Haskell Weekly


Issue 406 2024-02-08

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Welcome to another issue of Haskell Weekly! Haskell is a safe, purely functional programming language with a fast, concurrent runtime. This is a weekly summary of what’s going on in its community.


  • A QuickCheck Tutorial: Generators by Stack Builders

    Learn how to use QuickCheck’s combinators to create simple generators of random values. From reversing lists to rolling dice and crafting generators for your data types, this tutorial will enhance your programming skills and help you get started with property-based testing in Haskell. This popular post was originally written in 2015 and updated in January 2024 to reflect QuickCheck library changes up to the most recent version (2.14.3) as well as other minor fixes.

  • Bending Warp by Magnus Therning

    In the past I’ve noticed that Warp both writes to stdout at times and produces some default HTTP responses, but I’ve never bothered taking the time to look up what possibilities it offers to changes this behaviour. I’ve also always thought that I ought to find out how Warp handles signals.

  • Exploring Verse, Haskell, Language Design and Teaching (with Simon Peyton Jones) by Developer Voices

    We discuss how programming languages are made, focusing on a big design idea from both Haskell and Verse: building a large language from a small, tightly designed core. Then we move into Simon’s current work exploring Functional Logic Programming, the big new idea that underpins Verse. It’s an idea that blends the fundamentals FP with the core ideas of logic languages like Prolog in an entirely new way. Not even Simon knows exactly where the idea will lead, but it’s a fascinating idea that could potentially bring constraint-solving and deduction right into the heart of modern software.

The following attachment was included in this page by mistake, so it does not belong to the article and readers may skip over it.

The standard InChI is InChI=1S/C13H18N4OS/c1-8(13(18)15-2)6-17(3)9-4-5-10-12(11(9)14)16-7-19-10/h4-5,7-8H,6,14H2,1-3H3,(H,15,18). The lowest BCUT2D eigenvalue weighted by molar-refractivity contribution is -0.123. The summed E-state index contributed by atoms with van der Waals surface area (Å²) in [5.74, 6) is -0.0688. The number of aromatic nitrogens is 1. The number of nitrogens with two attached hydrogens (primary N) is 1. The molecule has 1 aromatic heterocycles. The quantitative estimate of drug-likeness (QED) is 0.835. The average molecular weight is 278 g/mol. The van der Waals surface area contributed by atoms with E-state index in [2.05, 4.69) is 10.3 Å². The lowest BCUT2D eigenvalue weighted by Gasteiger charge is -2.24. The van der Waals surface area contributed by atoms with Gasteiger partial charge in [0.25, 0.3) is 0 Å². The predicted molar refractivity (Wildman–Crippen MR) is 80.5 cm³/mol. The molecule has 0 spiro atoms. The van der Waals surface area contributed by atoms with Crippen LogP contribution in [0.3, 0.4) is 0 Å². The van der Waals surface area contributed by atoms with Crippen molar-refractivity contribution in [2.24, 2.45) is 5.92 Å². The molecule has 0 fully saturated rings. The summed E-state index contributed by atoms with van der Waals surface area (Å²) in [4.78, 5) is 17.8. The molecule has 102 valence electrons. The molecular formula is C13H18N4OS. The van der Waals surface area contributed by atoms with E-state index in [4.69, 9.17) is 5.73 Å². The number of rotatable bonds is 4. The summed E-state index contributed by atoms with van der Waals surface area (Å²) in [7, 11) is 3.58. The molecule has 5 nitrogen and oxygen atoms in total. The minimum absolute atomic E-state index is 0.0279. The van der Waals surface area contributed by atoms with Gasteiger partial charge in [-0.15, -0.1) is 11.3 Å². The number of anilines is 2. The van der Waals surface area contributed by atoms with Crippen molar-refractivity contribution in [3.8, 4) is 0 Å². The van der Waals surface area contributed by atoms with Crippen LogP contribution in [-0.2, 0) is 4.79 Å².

• Haskell in Production: TextQL’s Ontology Service by Mark Hay

    The ontology is a knowledge graph describing all of a TextQL customer’s key business concepts and how they map onto the user’s data warehouse. Think of it as a mix of an ERD diagram and a semantic layer UI where the data team can map business concepts onto the ontology’s core set of data types: Nouns, links, measures, dimensions, and metrics.

  • Haskell’s problem with exploding call stacks by Channable

    By default, Haskell does not provide call stacks when errors occur. To get call stacks, one can add the HasCallStack constraint to any function to request it. However, did you know that doing this carelessly can cause memory usage to explode? We didn’t either!

  • How I learned Haskell in just 15 years by Evan Silberman

    Fifteen years or so ago, for reasons I can no longer remotely recall, I started learning Haskell. Now, I have finally written a useful program in Haskell, and I am pretty sure I can do it again, if I ever need another computer program.

  • Linear Lenses in Haskell by Bartosz Milewski

    Haskell has essentially solved the concurrency and parallelism problems by channeling mutation to dedicated monads, but resource management has always been part of the awkward squad. The main advantage of linear types in Haskell, other than dealing with external resources, is to allow safe mutation and non-GC memory management. This could potentially lead to substantial performance gains.

  • Persistent Models are Views by Matt von Hagen (Parsons)

    The Haskell persistent library provides a QuasiQuoter syntax for defining a Haskell datatype, along with code to convert it into a database table. However, there’s a bit of a subtlety here.

  • Statically and dynamically typed scripts by Mark Seemann

    I was recently following a course in mathematical analysis and probability for computer scientists. One assignment asked to analyze a small CSV file with data collected in a student survey. The course contained a mix of pure maths and practical application, and the official programming language to be used was Python. It was understood that one was to do the work in Python, but it wasn’t an explicit requirement, and I was so tired that I didn’t have the energy for it. I can get by in Python, but it’s not a language I’m actually comfortable with. For small experiments, ad-hoc scripting, etc. I reach for Haskell, so that’s what I did.


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